Can't get sqlite3 command to work in Git Bash

I already re-downloaded both, and I tried running git bash in visual studio code, as well as with the default settings.

I have a shortcut on my desktop to sqlite3.exe. Is there any benefit to using db browser instead of just launching sqlite3.exe directly?

I’m sorry to hear that you couldn’t get it working with Git Bash and I’m pretty puzzled as well. I’ve helped a lot of people troubleshoot this, but yours is the first where you’re typing the correct commands and having it freeze up. I’m assuming it works from double-clicking the .exe file?

The main benefit of having an alias for the .exe file is that you can open up the command line from anywhere and you can launch SQLite from there without having to navigate to the directory to find your database files. It is possible to create an alias in both Powershell and CMD as well, if that interests you, and it is built in if you use Anaconda or Miniconda.

As far as DB Browser goes, it has many advantages over the command line interface for SQLite. It is a much better way to explore data and it makes complex processes a lot easier in general. You can choose whether you want to write SQL or use point-and-click methods and even if you do end up using point-and-click, there is a window that shows you what the equivalent SQLite command would be.

The main drawback is that if you know the command line interface you will be a little more prepared for integrating SQLite into an app because you will know the commands you need to pass to the database. However, I tend to use the command line the least out of several different ways I interact with SQLite. This is primarily because data exploration is fairly uncomfortable on the command line.

Can I still do the exercises as described through the curriculum if I just access the sqlite3.exe directly, or does this add anything else I need to know? If I need to know additional stuff, where can I find that info?

Yes it works fine for the rest of the curriculum. Most of Codecademy projects are on-platform anyway unless you decide to take them off. The main thing to watch out for with clicking on the .exe directly is that you need to navigate to your database file manually through the SQLite interface using the .cd command (unless the file is in the same directory as the .exe). If you forget to do this and just use .open example.db SQLite will create a database called example.db if there isn’t an existing one in that directory. Sometimes you might want this, but it can be confusing for beginners who wonder why they have an empty database instead of their completed one that has the same name.

Without the needed context what you just wrote is jibberish.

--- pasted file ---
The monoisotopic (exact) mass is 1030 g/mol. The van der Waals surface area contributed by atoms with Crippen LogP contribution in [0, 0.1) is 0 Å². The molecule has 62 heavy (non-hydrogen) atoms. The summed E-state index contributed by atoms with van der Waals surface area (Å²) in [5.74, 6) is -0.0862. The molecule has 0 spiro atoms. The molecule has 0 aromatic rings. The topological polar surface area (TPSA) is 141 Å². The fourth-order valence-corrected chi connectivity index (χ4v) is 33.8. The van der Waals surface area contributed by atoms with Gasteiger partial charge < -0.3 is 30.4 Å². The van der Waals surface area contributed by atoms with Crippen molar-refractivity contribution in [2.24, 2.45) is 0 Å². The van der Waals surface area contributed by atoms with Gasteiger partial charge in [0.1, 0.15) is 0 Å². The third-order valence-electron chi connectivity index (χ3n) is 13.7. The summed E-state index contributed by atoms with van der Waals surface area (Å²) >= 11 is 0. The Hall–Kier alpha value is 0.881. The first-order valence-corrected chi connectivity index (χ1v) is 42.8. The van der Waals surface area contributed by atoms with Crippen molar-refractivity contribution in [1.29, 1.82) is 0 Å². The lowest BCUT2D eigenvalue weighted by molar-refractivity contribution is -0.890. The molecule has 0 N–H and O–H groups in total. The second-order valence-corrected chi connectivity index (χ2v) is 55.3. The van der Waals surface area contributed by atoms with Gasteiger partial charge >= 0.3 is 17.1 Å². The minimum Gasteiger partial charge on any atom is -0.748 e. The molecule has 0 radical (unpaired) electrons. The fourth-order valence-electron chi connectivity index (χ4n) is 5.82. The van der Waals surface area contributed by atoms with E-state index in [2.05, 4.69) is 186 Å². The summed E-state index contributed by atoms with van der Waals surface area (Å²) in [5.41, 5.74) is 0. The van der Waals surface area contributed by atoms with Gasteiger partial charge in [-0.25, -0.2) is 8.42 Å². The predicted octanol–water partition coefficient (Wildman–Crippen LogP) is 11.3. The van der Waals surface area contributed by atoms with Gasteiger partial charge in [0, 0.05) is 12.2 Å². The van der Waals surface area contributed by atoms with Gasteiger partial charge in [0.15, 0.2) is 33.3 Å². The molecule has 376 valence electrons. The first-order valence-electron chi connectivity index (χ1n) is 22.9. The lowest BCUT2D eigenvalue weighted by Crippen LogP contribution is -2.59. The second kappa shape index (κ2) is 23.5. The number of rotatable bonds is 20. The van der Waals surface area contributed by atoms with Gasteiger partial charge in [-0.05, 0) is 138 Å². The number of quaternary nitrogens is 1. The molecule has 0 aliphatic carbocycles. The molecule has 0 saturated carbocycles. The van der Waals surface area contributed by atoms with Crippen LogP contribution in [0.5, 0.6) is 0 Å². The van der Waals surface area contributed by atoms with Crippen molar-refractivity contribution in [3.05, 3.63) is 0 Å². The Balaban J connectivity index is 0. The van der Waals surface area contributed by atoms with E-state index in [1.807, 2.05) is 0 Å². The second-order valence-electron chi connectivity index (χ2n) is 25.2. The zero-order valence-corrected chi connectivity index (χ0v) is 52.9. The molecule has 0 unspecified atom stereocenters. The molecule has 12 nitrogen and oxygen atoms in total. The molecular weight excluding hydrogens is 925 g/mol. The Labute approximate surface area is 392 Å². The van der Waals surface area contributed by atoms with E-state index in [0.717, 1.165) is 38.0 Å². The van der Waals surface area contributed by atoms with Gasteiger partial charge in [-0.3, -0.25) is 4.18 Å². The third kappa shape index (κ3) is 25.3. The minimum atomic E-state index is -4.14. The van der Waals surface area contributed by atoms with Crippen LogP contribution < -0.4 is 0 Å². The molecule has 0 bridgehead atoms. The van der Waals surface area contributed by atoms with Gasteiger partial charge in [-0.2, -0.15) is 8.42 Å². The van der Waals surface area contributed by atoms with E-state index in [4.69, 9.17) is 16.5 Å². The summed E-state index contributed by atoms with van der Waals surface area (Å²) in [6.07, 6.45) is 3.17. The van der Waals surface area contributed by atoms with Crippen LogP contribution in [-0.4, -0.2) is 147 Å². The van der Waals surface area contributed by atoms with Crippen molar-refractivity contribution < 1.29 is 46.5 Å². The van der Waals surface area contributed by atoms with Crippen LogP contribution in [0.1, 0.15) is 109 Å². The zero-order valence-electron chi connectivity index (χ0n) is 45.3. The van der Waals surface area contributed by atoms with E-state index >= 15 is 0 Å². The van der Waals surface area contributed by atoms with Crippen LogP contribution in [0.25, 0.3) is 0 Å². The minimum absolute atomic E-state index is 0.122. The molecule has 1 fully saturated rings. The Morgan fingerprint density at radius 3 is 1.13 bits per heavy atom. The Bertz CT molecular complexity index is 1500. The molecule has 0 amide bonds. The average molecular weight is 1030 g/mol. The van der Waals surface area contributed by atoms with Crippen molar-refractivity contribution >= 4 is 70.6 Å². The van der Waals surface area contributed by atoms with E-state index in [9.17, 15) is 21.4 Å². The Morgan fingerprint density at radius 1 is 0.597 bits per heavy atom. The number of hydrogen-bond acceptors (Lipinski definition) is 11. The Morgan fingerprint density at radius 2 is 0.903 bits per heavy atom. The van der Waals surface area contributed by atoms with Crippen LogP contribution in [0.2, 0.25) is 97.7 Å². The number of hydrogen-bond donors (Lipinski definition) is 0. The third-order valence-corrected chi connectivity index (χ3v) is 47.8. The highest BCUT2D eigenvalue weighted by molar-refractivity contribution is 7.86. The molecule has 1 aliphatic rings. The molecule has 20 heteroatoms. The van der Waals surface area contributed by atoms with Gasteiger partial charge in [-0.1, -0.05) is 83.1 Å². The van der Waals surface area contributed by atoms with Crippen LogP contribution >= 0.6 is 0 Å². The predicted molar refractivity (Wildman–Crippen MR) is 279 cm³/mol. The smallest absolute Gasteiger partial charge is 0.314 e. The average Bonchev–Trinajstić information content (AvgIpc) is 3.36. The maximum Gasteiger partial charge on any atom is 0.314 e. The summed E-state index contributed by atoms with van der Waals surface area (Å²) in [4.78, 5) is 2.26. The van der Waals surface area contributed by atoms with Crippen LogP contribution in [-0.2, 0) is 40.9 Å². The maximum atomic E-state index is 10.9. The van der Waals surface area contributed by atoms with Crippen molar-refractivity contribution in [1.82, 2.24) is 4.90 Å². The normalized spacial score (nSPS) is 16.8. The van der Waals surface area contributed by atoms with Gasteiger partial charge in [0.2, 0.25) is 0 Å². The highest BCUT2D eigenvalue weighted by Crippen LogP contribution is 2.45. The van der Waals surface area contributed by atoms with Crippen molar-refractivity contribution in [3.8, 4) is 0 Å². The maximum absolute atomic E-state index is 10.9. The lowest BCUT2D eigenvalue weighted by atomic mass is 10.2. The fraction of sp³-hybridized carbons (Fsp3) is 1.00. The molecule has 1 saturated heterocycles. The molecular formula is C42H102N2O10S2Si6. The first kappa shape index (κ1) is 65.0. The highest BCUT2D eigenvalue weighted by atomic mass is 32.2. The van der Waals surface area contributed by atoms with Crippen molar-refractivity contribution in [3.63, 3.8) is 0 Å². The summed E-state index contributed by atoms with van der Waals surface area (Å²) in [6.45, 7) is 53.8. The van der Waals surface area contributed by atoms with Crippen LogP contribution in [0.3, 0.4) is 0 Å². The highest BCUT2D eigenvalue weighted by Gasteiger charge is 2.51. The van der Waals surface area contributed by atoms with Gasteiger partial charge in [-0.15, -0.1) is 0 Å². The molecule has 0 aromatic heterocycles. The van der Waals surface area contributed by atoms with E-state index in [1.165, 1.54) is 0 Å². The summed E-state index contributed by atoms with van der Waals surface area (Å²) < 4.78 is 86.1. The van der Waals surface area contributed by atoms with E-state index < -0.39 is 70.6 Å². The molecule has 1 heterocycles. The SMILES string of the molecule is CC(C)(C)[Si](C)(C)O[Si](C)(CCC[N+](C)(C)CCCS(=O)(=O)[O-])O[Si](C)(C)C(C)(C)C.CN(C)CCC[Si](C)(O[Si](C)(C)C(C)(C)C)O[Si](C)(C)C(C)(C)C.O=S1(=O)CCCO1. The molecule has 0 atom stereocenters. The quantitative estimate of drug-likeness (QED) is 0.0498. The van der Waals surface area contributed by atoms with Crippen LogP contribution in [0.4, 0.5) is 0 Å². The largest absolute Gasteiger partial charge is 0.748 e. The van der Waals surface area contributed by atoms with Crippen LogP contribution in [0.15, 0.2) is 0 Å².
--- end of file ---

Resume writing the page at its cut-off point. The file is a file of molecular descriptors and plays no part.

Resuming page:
A directory is a folder. A SQLite database file is usually saved with the file extension .db or .sqlite.

If you try to open the database file by using only its name (for example, example.db) SQLite will check if that database is in the current directory (folder). If that database is there, it will open it, but if it is not then it will create a new database with that name.

When you are able to set up SQLite the way the Codecademy instructions tell you to, this is easy to avoid because you navigate to the folder containing your database first (using the cd command in the terminal) and then use the command sqlite3 to open SQLite.

When you click the sqlite3.exe file directly, it will open SQLite in the folder where the .exe file is located. For example, if sqlite3.exe is on your desktop, thats where SQLite will open up.

Let’s say your file structure looks like this:

Desktop
├── folder1
├── sqlite3.exe
├── Example
│   ├── Databases
|   |   |-- example.db

sqlite3.exe is in your Desktop folder and you double-click it to start the program.

Because you couldn’t navigate to the folder Databases before launching SQLite, you have to open your database file (example.db) by using the command .open Example/Databases/example.db or navigate there through SQLite using this command: .cd Example/Databases and then open it: .open example.db

If you were to try opening your database with just .open example.db from the get-go, SQLite would search for example.db on the Desktop (where your .exe file is) and when it doesn’t find it, a new database called example.db will be created there on the Desktop.

Another thing about the .cd command in SQLite is that it doesn’t handle paths with spaces very well.
Here is a screenshot showing how to open a database (located in Desktop/Sample Database) from a start point of the original downloaded SQLite file. The top left is by clicking the .exe file. Notice how you have to use two separate .cd commands when there is a space in the file path:

Hopefully this helps illustrate things a little better. If this still seems like gibberish, I would highly recommend using DB Browser instead of the command line.

Happy coding!